In the wake of the Equifax breach, businesses, lawmakers and individuals are grappling with the issue of protecting personal information – and for Congress, that could mean increased regulation and oversight.
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“Typically the credit reporting agencies like Equifax don’t get the same kind of routine oversight [as banks and financial institutions] ... Generally nobody looks at them until something happens,” Scott Vernick, top privacy and cybersecurity expert at Fox Rothschild, told FOX Business. “I don’t think anyone sort of stopped to think about the fact that you only have three credit reporting agencies [and] each of them holds about 200 million records.”
In addition to a congressional hearing, Vernick predicts both the Federal Trade Commission (FTC) and the Consumer Financial Protection Bureau (CFPB) will play a larger role in the oversight of credit reporting agencies moving forward, a transition that would potentially secure the future of the CFPB.
On Monday, a group of Democratic senators wrote a letter to Equifax CEO Richard Smith about the company’s TrustedID forced arbitration clause, citing the incident as proof the CFPB, and its final arbitration rule, are needed now more than ever: “the need for the Consumer Financial Protection Bureau's (CFPB) recently finalized rule that would prospectively limit the use of forced arbitration clauses and reopen the courtroom doors for consumers,” the letter stated.
The rule, which protects the ability of consumers to file class-action suits, is currently at risk of repeal under the Congressional Review Act. But advocates see the Equifax hack as a prime example of why the CFPB needs its resources and independence.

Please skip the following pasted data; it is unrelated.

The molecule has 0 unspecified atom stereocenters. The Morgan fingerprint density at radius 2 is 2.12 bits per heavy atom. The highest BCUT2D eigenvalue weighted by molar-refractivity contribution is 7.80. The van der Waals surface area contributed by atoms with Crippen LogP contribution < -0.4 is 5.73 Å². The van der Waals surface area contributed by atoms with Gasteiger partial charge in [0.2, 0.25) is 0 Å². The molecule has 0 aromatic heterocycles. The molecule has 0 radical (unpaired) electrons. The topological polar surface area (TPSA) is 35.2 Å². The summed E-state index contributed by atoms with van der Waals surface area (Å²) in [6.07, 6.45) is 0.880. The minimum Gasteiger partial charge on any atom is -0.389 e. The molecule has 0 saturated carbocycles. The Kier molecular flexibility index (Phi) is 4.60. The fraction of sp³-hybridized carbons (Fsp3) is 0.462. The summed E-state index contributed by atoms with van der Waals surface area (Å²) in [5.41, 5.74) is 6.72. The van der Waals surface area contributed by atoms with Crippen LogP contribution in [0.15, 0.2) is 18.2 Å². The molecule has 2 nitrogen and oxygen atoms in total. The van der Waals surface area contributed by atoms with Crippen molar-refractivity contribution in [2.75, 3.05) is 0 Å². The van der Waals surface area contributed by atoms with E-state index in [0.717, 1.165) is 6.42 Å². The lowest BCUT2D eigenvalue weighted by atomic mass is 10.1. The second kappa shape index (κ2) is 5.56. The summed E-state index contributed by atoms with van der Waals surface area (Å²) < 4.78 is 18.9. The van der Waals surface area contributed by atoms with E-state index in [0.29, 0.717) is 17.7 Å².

“The Equifax breach shows how we need the Consumer Financial Protection Bureau to continue having all of its tools available to protect consumers and hold financial companies like Equifax accountable,” Mike Litt, U.S. PIRG consumer advocate, said. “The CFPB has done a good job of holding companies … accountable.”
Throughout recent months Republicans have been increasing calls for major reforms to the bureau, which is the invention of Sen. Elizabeth Warren (D-Mass.). Treasury Secretary Steven Mnuchin told FOX Business in June that the bureau’s regulator has too much independence, it’s “improper” that the CFPB is funded out of the Fed instead of by Congress and that it needs to be “subject to proper review.” Mnuchin also said over the long-term, the administration would consider whether the CFPB should even exist as a standalone agency.
Critics also maintain that the final arbitration rule would not have protected consumers in the Equifax case because each circumstance appears to be unique to the individual’s account. According to Alan Kaplisnky and Mark Levin of Ballard Spahr LLP – who have represented clients against the CFPB – the incident “exemplifies why the Senate should vote to repeal the CFPB arbitration rule. The CFPB, the FTC and state attorneys general … got involved almost immediately and will advocate on behalf of consumers more efficiently and effectively than class action lawsuits.”
While the CFPB battle is not purely partisan, Litt says “it is a big guy-little guy issue.”
In the coming weeks, the House Financial Services Committee will hold a hearing on the Equifax breach, though the date has not yet been set.